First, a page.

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Join the conversation! There are now 11 comments on “Convict Yourself pg 117
  1. phlebotomy says

    Since the US has no official language, what happens when an arrestee can’t properly “expressly invoke” their right due to language barriers, even if they manage to understand what they were told?

    • If they can’t communicate in english then there won’t be much of an issue until there’s a translator there anyway. If you understand what they’re saying then you can understand them invoking their rights.

      • “I wish to invoke my right to silence and representation under the 5th Amendment” is a hard sentence to formulate, especially if you’re being arrested in a foreign country! Much easier to screw up and give testimony.

        • Yeah, and “I no talk. I want lawyer!” gets the exact same message across. That narrows your problem down to people who speak enough English to incriminate themselves, but who don’t know what a lawyer is. Considering that most people who do speak English as a primary language don’t exercise their rights anyway, I can’t see it being that important that often.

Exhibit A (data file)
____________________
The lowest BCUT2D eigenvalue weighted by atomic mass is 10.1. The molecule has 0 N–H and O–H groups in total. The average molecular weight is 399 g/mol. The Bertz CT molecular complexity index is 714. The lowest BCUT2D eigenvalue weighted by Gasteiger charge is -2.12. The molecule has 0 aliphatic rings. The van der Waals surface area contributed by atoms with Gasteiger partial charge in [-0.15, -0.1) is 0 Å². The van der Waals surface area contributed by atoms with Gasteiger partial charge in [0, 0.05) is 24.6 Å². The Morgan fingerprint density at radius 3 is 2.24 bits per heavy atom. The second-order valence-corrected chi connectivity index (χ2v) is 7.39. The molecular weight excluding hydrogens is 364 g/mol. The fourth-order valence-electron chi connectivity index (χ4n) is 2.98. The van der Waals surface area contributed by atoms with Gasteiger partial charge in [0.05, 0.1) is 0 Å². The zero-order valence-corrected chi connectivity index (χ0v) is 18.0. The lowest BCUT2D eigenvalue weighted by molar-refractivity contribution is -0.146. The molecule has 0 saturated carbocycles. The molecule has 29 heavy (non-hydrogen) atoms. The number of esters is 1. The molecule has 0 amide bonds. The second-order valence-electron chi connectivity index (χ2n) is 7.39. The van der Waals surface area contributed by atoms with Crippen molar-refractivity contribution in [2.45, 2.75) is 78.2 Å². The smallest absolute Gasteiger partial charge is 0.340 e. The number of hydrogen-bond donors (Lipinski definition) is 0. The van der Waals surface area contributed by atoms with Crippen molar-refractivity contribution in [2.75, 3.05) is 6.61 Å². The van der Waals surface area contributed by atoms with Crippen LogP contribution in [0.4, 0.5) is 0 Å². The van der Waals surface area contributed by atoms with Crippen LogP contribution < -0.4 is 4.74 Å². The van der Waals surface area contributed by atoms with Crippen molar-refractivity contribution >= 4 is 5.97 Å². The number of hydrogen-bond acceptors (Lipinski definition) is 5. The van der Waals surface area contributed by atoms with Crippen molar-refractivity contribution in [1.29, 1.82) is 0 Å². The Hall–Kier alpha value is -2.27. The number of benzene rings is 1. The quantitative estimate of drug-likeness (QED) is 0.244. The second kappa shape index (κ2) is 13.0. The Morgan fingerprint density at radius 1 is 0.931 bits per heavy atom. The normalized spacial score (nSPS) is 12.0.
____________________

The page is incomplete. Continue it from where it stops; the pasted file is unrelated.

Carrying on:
• Of course there’s an issue! Turn on tape recorder, then mirandize them. After that, it’s up to their lawyer to get the recording invalidated.

        • You’re imagining a situation where the suspect can’t communicate effectively in English, but understands English, so you ask him questions in English, record his answers in his native language, and then get them translated later?

          I would imagine that if the recording includes the suspect invoking his rights in his native tongue, then getting it suppressed would be pretty easy (IANAL). If he didn’t invoke his rights even in his native tongue, then I don’t see why he needs any more protection than a native English speaker who fails to invoke his rights.

  2. Marcel says

    Is that a tie fighter in the background on the airstrip?

  3. Thanks! I thought you’d get to her Miranda Rights eventually, and now I know.

    And Knowing is Half the Battle!

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